Saturday, December 08, 2007

Reality-based reality

The top two stories in the Boston Globe yesterday were about religious faith and job suitability.

The first was presidential candidate Mitt Romney's speech on whether his Mormon faith should disqualify him from being president of the United States. What Romney had to say shows how far we have moved toward an American theocracy since John Kennedy gave his Catholic speech 47 years ago. Kennedy made a ringing endorsement of the separation of church and state. Romney mentioned Mormonism only once, but suggested -- absurdly -- that religious faith is a necessary prerequisite for freedom. His message, in effect: I accept Jesus Christ as the Son of God and my personal Savior; therefore I am qualified to be the president of this Christian nation.

I am happy and proud to live in a society that offers religious freedom to all. If Mr. Romney believes the angel Moroni appeared to Joseph Smith on a hillside in New Your and led him to a new testament inscribed on plates of gold, that's fine by me. If Mr. Huckabee believes the universe is 6000 years old and the Rapture (for Christians only) is just around the corner, he's welcome to it. Should Romney's, or Huckabee's, or Obama's, or Clinton's, or any other candidate's religious beliefs influence my personal vote? You bet.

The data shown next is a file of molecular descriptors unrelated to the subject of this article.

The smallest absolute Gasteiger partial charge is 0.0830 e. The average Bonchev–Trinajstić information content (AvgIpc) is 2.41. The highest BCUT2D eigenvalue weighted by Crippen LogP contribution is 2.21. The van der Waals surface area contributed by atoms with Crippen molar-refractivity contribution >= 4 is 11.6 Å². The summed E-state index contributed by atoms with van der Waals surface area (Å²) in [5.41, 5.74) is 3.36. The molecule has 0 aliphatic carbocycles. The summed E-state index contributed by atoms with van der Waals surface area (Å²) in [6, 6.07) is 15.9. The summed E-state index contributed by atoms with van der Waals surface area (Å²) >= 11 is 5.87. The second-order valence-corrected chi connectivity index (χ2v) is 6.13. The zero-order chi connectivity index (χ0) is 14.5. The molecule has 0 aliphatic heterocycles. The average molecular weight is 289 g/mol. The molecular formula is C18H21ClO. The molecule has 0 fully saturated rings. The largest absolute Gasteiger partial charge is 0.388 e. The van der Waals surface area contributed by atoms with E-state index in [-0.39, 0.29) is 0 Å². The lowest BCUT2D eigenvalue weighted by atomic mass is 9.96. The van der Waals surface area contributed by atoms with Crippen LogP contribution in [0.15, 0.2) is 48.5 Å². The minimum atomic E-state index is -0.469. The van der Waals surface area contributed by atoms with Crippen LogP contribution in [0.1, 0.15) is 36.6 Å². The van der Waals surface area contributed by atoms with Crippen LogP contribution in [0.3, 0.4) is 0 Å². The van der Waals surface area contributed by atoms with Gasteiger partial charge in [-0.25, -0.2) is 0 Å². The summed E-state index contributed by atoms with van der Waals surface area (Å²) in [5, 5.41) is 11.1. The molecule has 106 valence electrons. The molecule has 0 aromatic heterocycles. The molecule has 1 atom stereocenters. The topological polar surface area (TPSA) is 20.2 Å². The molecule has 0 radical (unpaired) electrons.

When I vote for the most powerful person in a multicultural world, I will be looking for evidence-based qualities of mind. All of the present candidates are professedly religious. It's hard to imagine anyone getting elected to the highest office in America today who does not claim to be a Christian, so intolerant have the pious become. Thomas Jefferson and Abraham Lincoln, if queried closely on their religious beliefs, would be snubbed by many American voters, and a self-confessed atheist or agnostic wouldn't make it out of the starting gate. Still, what I'm looking for is someone of inclusive, humane spirit, of any faith or none, who will base public policy on sound empirical principles rather than the faith-based tenets of his or her personal religion.

The second story involves a science post-doc formerly at the Woods Hole Oceanographic Institution in Woods Hole, Massachusetts, who claims he was fired because he doesn't believe in evolution. Religious discrimination? Scientific dogmatism? More on this topic Monday.